All Instagram metrics are not created equal, however. Some offer a great deal of insight into what your best content is while others don’t say much at all. These are the top five metrics we recommend tracking on Instagram to learn what’s working for you and improve your social media strategy.

5. Your Instagram follower growth

Your follower count on Instagram may be a simple metric, but it’s also a very important one. The number of followers you have affects the overall performance of your Instagram account in a variety of ways.

Think about it. Do you want to increase the reach of your posts? The more followers you have, the more you’ll reach. Want to get more engagement or more website clicks? The more people following you, the more engagement and clicks you’ll get.

More specifically, follower growth rate is a great way to measure the health of your Instagram account. You should be tracking not only how many followers you’ve gained over the past weeks, months, and years, but also how fast your follower base is growing.

Follower growth rate vs. follower count

It’s more important to understand analytics about your rate of follower growth over time than to just see how many followers you have at the moment. For example, if your follower count increased 1% in January, 2% in February, and 8% in March, you can see that your account may be approaching viral growth and that you’re clearly doing something right.

On the other hand, if your follower growth rate was 8% in January, 2% in February, and 1% in March, you should note that your account is expanding more slowly—possibly because of changes you’ve made to your content or your Instagram strategy.

If your growth rate is negative, that means you’re actively losing followers. That should warn you that something is seriously wrong.

Unfortunately, follower growth isn’t included in Instagram Insights. Insights does show how many followers you’ve gained or lost compared to the previous week, but it doesn’t have analytics on follower growth over time.

To get around this, you have two options: manually record your follower count each day/week/month in a spreadsheet and calculate the percent change yourself, or use an Instagram analytics tool that will record and analyze your followers over time for you.

4. Your Instagram audience demographics

While it’s super helpful to know how fast you’re gaining followers, you also need to understand who your followers are.

Whether you want to improve engagement with your posts, drive web traffic or make sales, knowing your audience is crucial to a successful Instagram strategy. A thorough understanding of your audience demographics will allow you to hone your content and make sure your followers resemble your target persona.

For instance, if you’re the social media manager for an American sneaker store that wants to appeal to Millennial customers but you have an Instagram audience of the opposite,, that should tip you off that a few changes are in order.

Instagram Insights offers some pretty good analytics about audience composition. You can see the gender and age makeup of your followers, as well as your top five cities and countries in terms of follower count.

Many analytics tools go a bit more in depth, offering data on more than five locations or showing exactly how many followers you have in each country for example.

How to get value from your audience demographics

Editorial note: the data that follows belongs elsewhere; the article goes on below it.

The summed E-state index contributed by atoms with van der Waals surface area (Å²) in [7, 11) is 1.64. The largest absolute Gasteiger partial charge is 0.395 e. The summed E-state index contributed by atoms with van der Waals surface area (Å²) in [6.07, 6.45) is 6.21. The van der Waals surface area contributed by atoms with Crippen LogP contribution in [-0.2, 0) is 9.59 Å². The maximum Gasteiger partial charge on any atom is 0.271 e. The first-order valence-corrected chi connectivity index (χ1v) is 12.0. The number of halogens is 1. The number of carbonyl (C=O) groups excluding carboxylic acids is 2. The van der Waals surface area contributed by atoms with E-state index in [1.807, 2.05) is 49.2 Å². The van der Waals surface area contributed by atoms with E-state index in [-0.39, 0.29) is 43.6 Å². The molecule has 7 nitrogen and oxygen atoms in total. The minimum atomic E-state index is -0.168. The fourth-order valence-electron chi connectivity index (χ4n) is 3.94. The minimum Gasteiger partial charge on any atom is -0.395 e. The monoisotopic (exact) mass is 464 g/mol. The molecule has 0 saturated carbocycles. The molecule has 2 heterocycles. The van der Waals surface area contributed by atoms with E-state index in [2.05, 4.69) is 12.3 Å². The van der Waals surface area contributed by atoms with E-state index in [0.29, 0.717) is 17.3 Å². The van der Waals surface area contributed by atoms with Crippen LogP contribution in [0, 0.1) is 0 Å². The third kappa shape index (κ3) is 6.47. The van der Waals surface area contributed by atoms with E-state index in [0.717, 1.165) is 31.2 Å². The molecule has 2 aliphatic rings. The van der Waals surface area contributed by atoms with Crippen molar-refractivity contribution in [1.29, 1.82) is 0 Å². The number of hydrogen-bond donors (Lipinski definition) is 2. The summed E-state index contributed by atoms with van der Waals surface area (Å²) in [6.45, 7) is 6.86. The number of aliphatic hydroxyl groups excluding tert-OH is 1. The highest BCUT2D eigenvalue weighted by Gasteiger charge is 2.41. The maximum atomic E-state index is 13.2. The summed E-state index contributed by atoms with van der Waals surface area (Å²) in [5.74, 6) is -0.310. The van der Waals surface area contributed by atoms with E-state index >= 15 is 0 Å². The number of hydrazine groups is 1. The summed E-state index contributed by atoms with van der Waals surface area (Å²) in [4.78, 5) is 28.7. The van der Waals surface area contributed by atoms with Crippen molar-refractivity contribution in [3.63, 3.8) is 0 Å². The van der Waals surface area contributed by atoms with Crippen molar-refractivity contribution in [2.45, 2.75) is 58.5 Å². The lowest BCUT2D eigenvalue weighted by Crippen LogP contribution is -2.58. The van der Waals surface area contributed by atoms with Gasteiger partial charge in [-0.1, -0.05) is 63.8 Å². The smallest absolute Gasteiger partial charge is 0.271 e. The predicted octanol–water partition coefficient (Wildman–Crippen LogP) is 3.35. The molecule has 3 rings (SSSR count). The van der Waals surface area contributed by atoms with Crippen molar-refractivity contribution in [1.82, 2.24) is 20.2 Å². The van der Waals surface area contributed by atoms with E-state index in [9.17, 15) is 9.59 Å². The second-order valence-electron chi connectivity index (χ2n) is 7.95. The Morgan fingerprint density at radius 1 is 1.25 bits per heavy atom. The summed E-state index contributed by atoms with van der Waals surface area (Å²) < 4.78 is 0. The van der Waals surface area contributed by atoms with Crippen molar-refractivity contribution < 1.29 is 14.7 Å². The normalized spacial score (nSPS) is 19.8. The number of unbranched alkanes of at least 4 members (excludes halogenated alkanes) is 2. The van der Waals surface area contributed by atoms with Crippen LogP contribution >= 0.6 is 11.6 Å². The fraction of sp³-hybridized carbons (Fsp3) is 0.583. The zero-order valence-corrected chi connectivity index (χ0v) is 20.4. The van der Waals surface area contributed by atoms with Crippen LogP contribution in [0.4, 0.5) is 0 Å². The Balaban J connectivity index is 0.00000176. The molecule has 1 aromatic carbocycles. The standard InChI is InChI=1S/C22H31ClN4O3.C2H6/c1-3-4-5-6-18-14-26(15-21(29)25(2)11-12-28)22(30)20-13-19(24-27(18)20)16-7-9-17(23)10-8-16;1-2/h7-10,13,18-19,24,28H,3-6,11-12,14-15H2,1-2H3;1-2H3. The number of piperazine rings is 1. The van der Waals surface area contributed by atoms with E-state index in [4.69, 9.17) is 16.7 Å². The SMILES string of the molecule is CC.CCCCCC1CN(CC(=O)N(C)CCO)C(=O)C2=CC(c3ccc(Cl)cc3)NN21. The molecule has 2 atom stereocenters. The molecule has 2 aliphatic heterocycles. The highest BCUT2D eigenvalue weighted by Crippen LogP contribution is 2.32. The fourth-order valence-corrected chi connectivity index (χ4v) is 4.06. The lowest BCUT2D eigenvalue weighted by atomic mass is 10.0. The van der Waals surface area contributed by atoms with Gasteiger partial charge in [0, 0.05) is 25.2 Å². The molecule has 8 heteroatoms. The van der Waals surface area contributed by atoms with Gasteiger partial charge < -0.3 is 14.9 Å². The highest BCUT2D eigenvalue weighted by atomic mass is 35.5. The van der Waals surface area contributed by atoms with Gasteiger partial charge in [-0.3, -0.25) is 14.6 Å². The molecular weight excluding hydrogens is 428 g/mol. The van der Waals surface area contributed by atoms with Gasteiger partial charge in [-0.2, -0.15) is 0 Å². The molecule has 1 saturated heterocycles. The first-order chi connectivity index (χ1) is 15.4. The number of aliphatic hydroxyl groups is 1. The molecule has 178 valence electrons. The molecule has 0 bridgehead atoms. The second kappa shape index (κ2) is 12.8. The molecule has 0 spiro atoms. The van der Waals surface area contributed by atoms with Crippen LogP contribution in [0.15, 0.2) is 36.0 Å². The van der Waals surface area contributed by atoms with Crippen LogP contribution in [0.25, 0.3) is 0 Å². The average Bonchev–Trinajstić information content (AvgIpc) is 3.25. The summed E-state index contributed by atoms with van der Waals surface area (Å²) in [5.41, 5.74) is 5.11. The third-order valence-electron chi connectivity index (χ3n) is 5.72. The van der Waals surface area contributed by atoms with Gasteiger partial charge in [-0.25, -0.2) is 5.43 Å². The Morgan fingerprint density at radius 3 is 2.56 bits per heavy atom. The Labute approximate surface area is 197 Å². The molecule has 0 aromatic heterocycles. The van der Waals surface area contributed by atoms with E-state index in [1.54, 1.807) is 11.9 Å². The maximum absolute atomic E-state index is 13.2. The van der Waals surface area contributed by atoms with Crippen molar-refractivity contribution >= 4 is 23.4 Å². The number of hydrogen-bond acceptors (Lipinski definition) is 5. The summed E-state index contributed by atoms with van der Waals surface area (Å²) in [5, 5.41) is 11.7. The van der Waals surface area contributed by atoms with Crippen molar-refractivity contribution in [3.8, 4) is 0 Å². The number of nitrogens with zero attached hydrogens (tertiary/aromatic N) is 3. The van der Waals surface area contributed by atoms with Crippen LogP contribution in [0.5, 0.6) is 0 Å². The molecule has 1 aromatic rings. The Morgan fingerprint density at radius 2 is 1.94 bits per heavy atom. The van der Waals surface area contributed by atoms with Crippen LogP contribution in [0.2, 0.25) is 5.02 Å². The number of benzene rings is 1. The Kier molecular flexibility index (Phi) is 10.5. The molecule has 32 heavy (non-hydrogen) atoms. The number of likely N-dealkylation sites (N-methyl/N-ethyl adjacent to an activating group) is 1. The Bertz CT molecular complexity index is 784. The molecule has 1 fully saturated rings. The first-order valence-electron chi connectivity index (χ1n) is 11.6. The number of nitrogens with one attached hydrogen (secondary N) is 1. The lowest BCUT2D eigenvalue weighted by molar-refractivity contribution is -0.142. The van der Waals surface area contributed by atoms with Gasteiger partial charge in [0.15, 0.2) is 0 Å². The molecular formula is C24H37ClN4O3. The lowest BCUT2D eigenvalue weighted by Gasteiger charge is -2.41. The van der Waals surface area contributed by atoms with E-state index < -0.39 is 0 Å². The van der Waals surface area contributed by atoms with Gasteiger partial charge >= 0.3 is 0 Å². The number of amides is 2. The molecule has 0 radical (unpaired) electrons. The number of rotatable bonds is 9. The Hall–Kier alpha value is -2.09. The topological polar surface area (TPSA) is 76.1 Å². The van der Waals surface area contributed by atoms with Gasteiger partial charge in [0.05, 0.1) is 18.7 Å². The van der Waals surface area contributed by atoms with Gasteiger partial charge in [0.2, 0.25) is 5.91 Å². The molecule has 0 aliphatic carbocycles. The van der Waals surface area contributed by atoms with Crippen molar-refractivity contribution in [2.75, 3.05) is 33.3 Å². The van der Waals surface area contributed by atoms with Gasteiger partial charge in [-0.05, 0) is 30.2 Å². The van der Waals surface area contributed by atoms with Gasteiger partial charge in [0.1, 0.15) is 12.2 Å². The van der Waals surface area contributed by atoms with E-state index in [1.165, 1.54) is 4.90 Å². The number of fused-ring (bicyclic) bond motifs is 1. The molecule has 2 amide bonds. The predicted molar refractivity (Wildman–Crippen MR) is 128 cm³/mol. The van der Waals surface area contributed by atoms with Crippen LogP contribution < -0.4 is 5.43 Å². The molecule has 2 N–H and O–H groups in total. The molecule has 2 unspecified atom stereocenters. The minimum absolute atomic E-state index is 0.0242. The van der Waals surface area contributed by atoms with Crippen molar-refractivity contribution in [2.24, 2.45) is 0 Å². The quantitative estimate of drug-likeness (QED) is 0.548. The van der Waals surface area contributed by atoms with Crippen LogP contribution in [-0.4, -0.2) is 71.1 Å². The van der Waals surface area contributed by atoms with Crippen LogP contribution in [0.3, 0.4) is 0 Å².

To make the most of your insights from audience demographics, construct an ideal target persona for your Instagram account. Who do you want to appeal to the most? How old are they? Where do they live? What language do they speak?

Once you’ve got this target persona figured out, use it as a benchmark to check your audience demographics and see how closely your actual followers resemble your ideal follower.

If there’s a major difference, you should reconsider your content strategy. How can you change the style and tone of the images, videos, and copy you’re posting to make it more appealing to the people you actually want to reach?

Alternatively, if your brand has a widespread appeal across demographics and you don’t have a specific target persona in mind, Instagram audience analytics are still useful. By seeing who’s in your fan base and where they’re located, you can better tailor your content to appeal to the people that follow you and match their interests.

3. Your Instagram website clicks

Instagram website clicks are exactly what they sound like: a metric for how many people clicked from your Instagram profile to your website or landing page.

This metric is crucial for some Instagram accounts and relatively unimportant for others. If your main priority on Instagram is to drive traffic, conversions, or sales, you need to be looking at analytics on website clicks.

On the other hand, if you’re on Instagram mostly to build a community and raise brand awareness, you don’t need to monitor Instagram web traffic as carefully.

For most accounts, we’d argue that Instagram generally works better as a branding and community channel than as a sales or traffic channel. However, Instagram’s increasing popularity and broadening ecommerce options like shoppable posts mean the network shouldn’t be ignored as a way to boost your traffic or conversions.

If you’re getting a lot of website clicks, it probably means you have a lot of visitors to your profile and a compelling CTA in your Instagram bio (as we recommend in our best practices for creating a professional IG bio).

If you’re not getting clicks, you should change up the CTA and link in your bio regularly. You can also direct people to your chosen URL by hyping up the page it links to in your post copy or latest Story, then saying ‘Link in bio’ at the end.

Tracking web traffic from Instagram

Instagram Insights offers basic data on how many people have clicked the link in your bio over the past week in the Activity Section under Interactions. While this is a good start, you can get much more detailed information by using a web analytics tool like Google Analytics or Facebook Pixel.